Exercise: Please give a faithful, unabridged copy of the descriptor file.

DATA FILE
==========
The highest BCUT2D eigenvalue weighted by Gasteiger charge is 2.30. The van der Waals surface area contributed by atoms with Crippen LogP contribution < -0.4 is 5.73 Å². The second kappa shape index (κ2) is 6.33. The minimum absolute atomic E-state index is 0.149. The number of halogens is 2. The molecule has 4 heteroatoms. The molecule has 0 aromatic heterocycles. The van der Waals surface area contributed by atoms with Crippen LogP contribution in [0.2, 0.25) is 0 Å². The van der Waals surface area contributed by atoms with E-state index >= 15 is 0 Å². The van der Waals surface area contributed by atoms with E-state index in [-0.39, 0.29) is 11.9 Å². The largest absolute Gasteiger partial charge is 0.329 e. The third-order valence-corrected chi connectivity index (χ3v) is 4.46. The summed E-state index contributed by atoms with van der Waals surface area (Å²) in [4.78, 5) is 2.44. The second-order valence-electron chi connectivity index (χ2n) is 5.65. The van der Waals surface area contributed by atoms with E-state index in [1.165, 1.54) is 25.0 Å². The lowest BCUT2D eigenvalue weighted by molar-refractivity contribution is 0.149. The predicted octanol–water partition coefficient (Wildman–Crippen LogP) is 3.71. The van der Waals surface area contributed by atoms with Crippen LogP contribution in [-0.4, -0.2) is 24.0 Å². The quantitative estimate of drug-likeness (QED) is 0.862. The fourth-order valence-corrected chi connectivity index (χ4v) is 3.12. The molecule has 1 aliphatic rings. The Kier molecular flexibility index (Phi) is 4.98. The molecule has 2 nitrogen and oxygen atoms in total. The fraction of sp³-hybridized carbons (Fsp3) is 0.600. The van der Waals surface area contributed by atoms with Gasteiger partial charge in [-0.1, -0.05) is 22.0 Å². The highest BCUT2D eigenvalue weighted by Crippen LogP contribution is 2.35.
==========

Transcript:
The highest BCUT2D eigenvalue weighted by Gasteiger charge is 2.30. The van der Waals surface area contributed by atoms with Crippen LogP contribution < -0.4 is 5.73 Å². The second kappa shape index (κ2) is 6.33. The minimum absolute atomic E-state index is 0.149. The number of halogens is 2. The molecule has 4 heteroatoms. The molecule has 0 aromatic heterocycles. The van der Waals surface area contributed by atoms with Crippen LogP contribution in [0.2, 0.25) is 0 Å². The van der Waals surface area contributed by atoms with E-state index >= 15 is 0 Å². The van der Waals surface area contributed by atoms with E-state index in [-0.39, 0.29) is 11.9 Å². The largest absolute Gasteiger partial charge is 0.329 e. The third-order valence-corrected chi connectivity index (χ3v) is 4.46. The summed E-state index contributed by atoms with van der Waals surface area (Å²) in [4.78, 5) is 2.44. The second-order valence-electron chi connectivity index (χ2n) is 5.65. The van der Waals surface area contributed by atoms with E-state index in [1.165, 1.54) is 25.0 Å². The lowest BCUT2D eigenvalue weighted by molar-refractivity contribution is 0.149. The predicted octanol–water partition coefficient (Wildman–Crippen LogP) is 3.71. The van der Waals surface area contributed by atoms with Crippen LogP contribution in [-0.4, -0.2) is 24.0 Å². The quantitative estimate of drug-likeness (QED) is 0.862. The fourth-order valence-corrected chi connectivity index (χ4v) is 3.12. The molecule has 1 aliphatic rings. The Kier molecular flexibility index (Phi) is 4.98. The molecule has 2 nitrogen and oxygen atoms in total. The fraction of sp³-hybridized carbons (Fsp3) is 0.600. The van der Waals surface area contributed by atoms with Gasteiger partial charge in [-0.1, -0.05) is 22.0 Å². The highest BCUT2D eigenvalue weighted by Crippen LogP contribution is 2.35.